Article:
NUTS: [logw0, logS0, logs2, omega, ecc, rb, t0, logP, r_star, m_star, u_star, mean]
Sampling 4 chains: 100%|██████████| 8800/8800 [1:55:09<00:00,  3.46s/draws]
There were 3 divergences after tuning. Increase target_accept or reparameterize.
There were 46 divergences after tuning. Increase target_accept or reparameterize.
There were 11 divergences after tuning. Increase target_accept or reparameterize.
There were 17 divergences after tuning. Increase target_accept or reparameterize.
The number of effective samples is smaller than 25% for some parameters.

pm.summary(trace, varnames=["logw0", "logS0", "logs2", "omega", "ecc", "r", "b", "t0", "logP", "r_star", "m_star", "u_star", "mean"])

mean sd mc_error hpd_2.5 hpd_97.5 n_eff Rhat
logw0 1.169933 0.134382 1.710553e-03 9.057975e-01 1.426173 5380.444081 1.000417
logS0 -6.794914 0.340207 4.232829e-03 -7.430404e+00 -6.112015 5193.502252 0.999900
logs2 -4.383342 0.010547 1.218625e-04 -4.403523e+00 -4.362676 6670.767506 0.999829
omega 0.741572 1.685123 3.409555e-02 -2.847012e+00 3.139181 2228.642932 1.000115
ecc 0.199290 0.143478 2.788730e-03 7.505986e-07 0.483658 2205.279438 1.001101
r__0 0.015617 0.000447 1.265344e-05 1.481963e-02 0.016442 1136.195700 1.001984
b__0 0.407585 0.192050 4.839018e-03 3.120207e-02 0.649304 1444.097405 1.000071
t0 -1.197506 0.000668 1.236398e-05 -1.198828e+00 -1.196184 2557.054774 1.000829
logP 1.835392 0.000075 9.508086e-07 1.835247e+00 1.835527 5164.781290 0.999993
r_star 1.098558 0.023103 2.872805e-04 1.054516e+00 1.144394 6021.620225 1.000639
m_star 1.095636 0.038200 4.404067e-04 1.022309e+00 1.170718 7402.759081 0.999830
u_star__0 0.195088 0.163378 2.450729e-03 1.297818e-04 0.523474 4238.611904 1.000690
u_star__1 0.523479 0.263035 4.398927e-03 -1.104263e-02 0.955436 3107.721682 1.000902
mean -0.001184 0.009222 1.212084e-04 -1.939158e-02 0.016804 6015.058717 1.000076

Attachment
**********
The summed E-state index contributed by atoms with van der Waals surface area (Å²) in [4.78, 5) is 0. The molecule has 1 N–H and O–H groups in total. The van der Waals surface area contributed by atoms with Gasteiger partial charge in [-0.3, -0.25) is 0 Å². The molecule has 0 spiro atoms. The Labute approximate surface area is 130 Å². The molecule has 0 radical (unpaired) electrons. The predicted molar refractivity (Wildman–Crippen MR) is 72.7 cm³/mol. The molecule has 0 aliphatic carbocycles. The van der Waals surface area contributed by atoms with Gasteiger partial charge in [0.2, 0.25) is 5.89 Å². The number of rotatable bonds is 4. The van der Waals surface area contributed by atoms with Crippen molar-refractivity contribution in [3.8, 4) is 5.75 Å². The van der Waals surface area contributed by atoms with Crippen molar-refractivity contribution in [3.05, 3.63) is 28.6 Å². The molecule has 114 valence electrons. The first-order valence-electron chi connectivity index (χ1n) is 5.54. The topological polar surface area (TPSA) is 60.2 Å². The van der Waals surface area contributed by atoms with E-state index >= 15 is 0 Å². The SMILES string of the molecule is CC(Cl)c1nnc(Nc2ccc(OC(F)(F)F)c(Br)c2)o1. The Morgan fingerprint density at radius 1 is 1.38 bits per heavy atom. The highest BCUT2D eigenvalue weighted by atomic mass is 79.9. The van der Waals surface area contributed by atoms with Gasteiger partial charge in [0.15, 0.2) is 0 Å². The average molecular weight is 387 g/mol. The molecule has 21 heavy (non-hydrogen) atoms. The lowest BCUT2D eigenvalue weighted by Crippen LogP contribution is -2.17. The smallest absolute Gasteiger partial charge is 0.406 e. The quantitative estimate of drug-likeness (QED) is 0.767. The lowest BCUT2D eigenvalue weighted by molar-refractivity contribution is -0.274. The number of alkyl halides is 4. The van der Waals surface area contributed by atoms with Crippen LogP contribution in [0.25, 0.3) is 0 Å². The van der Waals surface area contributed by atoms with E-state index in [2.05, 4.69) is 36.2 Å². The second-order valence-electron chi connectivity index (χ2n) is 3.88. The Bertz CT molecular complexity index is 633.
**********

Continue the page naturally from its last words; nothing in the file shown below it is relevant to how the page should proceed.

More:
## Results¶

After sampling, we can make the usual plots. First, let’s look at the folded light curve plot:

# Compute the GP prediction
gp_mod = np.median(trace["gp_pred"] + trace["mean"][:, None], axis=0)

# Get the posterior median orbital parameters
p = np.median(trace["period"])
t0 = np.median(trace["t0"])

# Plot the folded data
x_fold = (x[mask] - t0 + 0.5*p) % p - 0.5*p
plt.plot(x_fold, y[mask] - gp_mod, ".k", label="data", zorder=-1000)

# Overplot the phase binned light curve
bins = np.linspace(-0.41, 0.41, 50)
denom, _ = np.histogram(x_fold, bins)
num, _ = np.histogram(x_fold, bins, weights=y[mask])
denom[num == 0] = 1.0
plt.plot(0.5*(bins[1:] + bins[:-1]), num / denom, "o", color="C2",
label="binned")

# Plot the folded model
inds = np.argsort(x_fold)
inds = inds[np.abs(x_fold)[inds] < 0.3]
pred = trace["light_curves"][:, inds, 0]
pred = np.percentile(pred, [16, 50, 84], axis=0)
plt.plot(x_fold[inds], pred, color="C1", label="model")
art = plt.fill_between(x_fold[inds], pred, pred, color="C1", alpha=0.5,
zorder=1000)
art.set_edgecolor("none")

# Annotate the plot with the planet's period
txt = "period = {0:.5f} +/- {1:.5f} d".format(
np.mean(trace["period"]), np.std(trace["period"]))
plt.annotate(txt, (0, 0), xycoords="axes fraction",
xytext=(5, 5), textcoords="offset points",
ha="left", va="bottom", fontsize=12)

plt.legend(fontsize=10, loc=4)
plt.xlim(-0.5*p, 0.5*p)
plt.xlabel("time since transit [days]")
plt.ylabel("de-trended flux")
plt.xlim(-0.15, 0.15); And a corner plot of some of the key parameters:

import corner
import astropy.units as u
varnames = ["period", "b", "ecc", "r_pl"]
samples = pm.trace_to_dataframe(trace, varnames=varnames)